Friday, November 19, 2010

The Midnight Showing-ers

So while I am a little concerned at this particular group of people, I'd like to come clean right now and admit that there are a few movies that I would never miss a midnight showing for. Timing wise, you might guess that one of them is Harry Potter. On that list have also been Spiderman, Lord of the Rings, and Pirates of the Caribbean. However, considering that LOTR is over, Spiderman is not as good anymore, and Orlando Bloom is not in the next Pirates movie, it's safe to say that I may now be contained to Harry Potter.

Which fortunately, is an idea that I am completely ok with. I have never been ashamed of my intense obsession with the Harry Potter series. I can remember exactly the moment when I was first handed the books, over 10 years ago when only two were in existence. I was an avid fan long before it became "cool" to be a fan, and for the first 6 weeks after the premiere of the first movie refused to see it because "it would not be good enough." However, as I have matured I have become almost as emotionally attached to the movies as to the books, and so I feel obligated to share with the world the types of people who I have encountered on these trips.

The Avid Fans (me): These people come in costume down to teasing/dying/creating a wig for their hair. From the genuine robes to the props accompanying (snitch, glasses, scar, broom etc) these people feel a strong emotional connection with every aspect of the movie (book premiere). To them, the thought of NOT seeing it at midnight is painful, and it is stressful enough knowing that in earlier parts of the world the movie has already premiered (the only time Central time one-ups Eastern time). These people will shush you in the movie, and expect you to be ushered out if you do not comply with their shushing. Do not question or push these people, they may snap fairly easily.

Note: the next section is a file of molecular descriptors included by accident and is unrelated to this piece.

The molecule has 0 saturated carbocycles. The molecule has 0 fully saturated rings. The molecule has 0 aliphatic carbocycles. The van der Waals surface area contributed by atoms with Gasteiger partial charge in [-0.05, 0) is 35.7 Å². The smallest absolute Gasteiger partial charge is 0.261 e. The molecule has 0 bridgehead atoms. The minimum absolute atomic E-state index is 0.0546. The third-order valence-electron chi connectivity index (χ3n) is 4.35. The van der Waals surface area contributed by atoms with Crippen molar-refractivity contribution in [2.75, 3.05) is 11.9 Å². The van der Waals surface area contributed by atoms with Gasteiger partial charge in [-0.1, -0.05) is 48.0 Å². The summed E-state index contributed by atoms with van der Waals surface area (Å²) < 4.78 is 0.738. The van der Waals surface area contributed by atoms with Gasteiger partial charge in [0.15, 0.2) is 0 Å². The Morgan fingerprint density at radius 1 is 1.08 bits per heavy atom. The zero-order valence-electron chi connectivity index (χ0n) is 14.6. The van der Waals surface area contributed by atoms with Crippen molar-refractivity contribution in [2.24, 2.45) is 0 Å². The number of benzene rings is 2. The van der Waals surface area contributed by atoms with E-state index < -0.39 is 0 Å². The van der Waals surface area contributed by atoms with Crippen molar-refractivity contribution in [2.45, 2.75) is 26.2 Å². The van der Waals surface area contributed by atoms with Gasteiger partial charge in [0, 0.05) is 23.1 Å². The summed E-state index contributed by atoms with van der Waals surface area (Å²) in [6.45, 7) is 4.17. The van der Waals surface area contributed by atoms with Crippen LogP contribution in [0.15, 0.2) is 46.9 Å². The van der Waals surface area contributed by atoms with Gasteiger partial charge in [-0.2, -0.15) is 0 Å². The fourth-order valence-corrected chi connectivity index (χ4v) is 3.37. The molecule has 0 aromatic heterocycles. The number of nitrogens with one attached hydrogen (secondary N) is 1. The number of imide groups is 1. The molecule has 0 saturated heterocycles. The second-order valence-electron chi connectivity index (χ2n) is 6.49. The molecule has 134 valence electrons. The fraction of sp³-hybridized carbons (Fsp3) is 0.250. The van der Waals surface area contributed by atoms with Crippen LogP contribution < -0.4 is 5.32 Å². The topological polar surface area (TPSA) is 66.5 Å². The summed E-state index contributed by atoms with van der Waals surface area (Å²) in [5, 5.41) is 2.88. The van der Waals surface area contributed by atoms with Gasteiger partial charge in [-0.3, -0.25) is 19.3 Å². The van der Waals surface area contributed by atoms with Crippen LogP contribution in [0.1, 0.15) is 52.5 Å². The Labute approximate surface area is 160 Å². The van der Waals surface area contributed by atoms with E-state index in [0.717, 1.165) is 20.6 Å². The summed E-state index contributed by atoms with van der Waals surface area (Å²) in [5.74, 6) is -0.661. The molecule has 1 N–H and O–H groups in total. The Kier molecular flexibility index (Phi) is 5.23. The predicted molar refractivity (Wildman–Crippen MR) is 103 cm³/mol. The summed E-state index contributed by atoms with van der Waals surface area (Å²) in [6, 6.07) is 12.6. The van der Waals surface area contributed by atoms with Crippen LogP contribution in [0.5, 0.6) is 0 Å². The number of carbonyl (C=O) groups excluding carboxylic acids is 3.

The other fans: Second to the avid fans, these may show up in one simple piece of themed clothing--ie a tshirt, or a blanket with the logo of the movie imprinted on it. While these people would never wear normal clothes to a midnight premiere, they are certainly not willing to compromise the color of their hair or their forehead skin for something that will last approximately 3 hours. They are, however, just as intense about not being able to see it the moment it premieres in the first region of the world, and have probably doodled their names in hearts with the name of the main character more than once as well.

The friends of the avid/fans: These people are recognizable by their lack of costume--ie they look like normal people who happen to be at a movie. Friends are normally seen texting, making fun of, or generally disdaining the avid fans, who in turn feel equally negative towards the friends for NOT showing up in costume. Whether or not they are the first people to see it is irrelevant, however anyone who shows up to a midnight premiere does not want the movie ruined for them.

Those others: Others are my least favorite people. In cases like Harry Potter, they are people who have perhaps never been to a midnight premiere of HP, or worse, have never even read the books. These are the people that will be shushed and perhaps assaulted by the avid fans, for talking, making inappropriate comments, laughing at the pain of a character, or otherwise ruining the overall aura created by the avid fans in their costumes. Should not be left alone with an avid fan, and hopefully will fall asleep early on in the movie so as to stop their incessant noise-making.

The 3-am movie attenders (also, me): This is an interesting crowd. Anyone willing to see a movie that begins at 3 am and is known to be over 2 hours long should fall into the avid-fan-who-did-not-realize-the-midnight-showings-were-sold-out crowd, but unfortunately also attract other weirdos as well. The 3 am crowd can consist of a mix of the earlier groupings, of which only the avid fans will make it all the way through the movie without falling asleep once and will continue to feel adrenaline until the final credit has rolled and the movie has been thoroughly dissected. These people also include others who thought a midnight premiere of a super-cool movie might be fun, but also missed the boat on getting tickets, as well as a group of weird people who I assume do normally function during these strange hours.

1 comment:

  1. central time had to wait an hour. beebs was upset about it.